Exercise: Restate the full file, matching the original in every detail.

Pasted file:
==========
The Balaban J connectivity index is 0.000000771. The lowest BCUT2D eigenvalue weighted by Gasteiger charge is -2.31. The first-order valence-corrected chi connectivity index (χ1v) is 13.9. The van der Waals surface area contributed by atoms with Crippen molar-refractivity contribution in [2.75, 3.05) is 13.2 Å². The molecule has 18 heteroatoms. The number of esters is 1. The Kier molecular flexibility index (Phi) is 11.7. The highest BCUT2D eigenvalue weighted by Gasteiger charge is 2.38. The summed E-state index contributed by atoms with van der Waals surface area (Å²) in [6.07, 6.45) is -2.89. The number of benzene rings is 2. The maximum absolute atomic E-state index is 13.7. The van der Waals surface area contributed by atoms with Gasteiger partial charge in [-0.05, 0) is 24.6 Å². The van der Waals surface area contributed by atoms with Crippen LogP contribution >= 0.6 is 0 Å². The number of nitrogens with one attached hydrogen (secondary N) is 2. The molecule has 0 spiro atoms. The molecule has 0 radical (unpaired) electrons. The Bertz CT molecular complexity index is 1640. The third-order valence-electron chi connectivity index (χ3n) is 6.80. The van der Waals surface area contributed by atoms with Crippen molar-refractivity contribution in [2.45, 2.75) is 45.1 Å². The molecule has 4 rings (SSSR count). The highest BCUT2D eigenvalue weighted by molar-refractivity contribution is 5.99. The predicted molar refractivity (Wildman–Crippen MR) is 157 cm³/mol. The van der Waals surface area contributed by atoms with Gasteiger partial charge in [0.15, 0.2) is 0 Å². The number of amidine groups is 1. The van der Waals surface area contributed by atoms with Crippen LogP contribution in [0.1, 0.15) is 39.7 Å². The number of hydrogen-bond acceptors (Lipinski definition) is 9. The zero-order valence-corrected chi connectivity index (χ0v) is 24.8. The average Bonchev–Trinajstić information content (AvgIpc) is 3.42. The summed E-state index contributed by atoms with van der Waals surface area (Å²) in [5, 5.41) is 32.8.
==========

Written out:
The Balaban J connectivity index is 0.000000771. The lowest BCUT2D eigenvalue weighted by Gasteiger charge is -2.31. The first-order valence-corrected chi connectivity index (χ1v) is 13.9. The van der Waals surface area contributed by atoms with Crippen molar-refractivity contribution in [2.75, 3.05) is 13.2 Å². The molecule has 18 heteroatoms. The number of esters is 1. The Kier molecular flexibility index (Phi) is 11.7. The highest BCUT2D eigenvalue weighted by Gasteiger charge is 2.38. The summed E-state index contributed by atoms with van der Waals surface area (Å²) in [6.07, 6.45) is -2.89. The number of benzene rings is 2. The maximum absolute atomic E-state index is 13.7. The van der Waals surface area contributed by atoms with Gasteiger partial charge in [-0.05, 0) is 24.6 Å². The van der Waals surface area contributed by atoms with Crippen LogP contribution >= 0.6 is 0 Å². The number of nitrogens with one attached hydrogen (secondary N) is 2. The molecule has 0 spiro atoms. The molecule has 0 radical (unpaired) electrons. The Bertz CT molecular complexity index is 1640. The third-order valence-electron chi connectivity index (χ3n) is 6.80. The van der Waals surface area contributed by atoms with Crippen molar-refractivity contribution in [2.45, 2.75) is 45.1 Å². The molecule has 4 rings (SSSR count). The highest BCUT2D eigenvalue weighted by molar-refractivity contribution is 5.99. The predicted molar refractivity (Wildman–Crippen MR) is 157 cm³/mol. The van der Waals surface area contributed by atoms with Gasteiger partial charge in [0.15, 0.2) is 0 Å². The number of amidine groups is 1. The van der Waals surface area contributed by atoms with Crippen LogP contribution in [0.1, 0.15) is 39.7 Å². The number of hydrogen-bond acceptors (Lipinski definition) is 9. The zero-order valence-corrected chi connectivity index (χ0v) is 24.8. The average Bonchev–Trinajstić information content (AvgIpc) is 3.42. The summed E-state index contributed by atoms with van der Waals surface area (Å²) in [5, 5.41) is 32.8.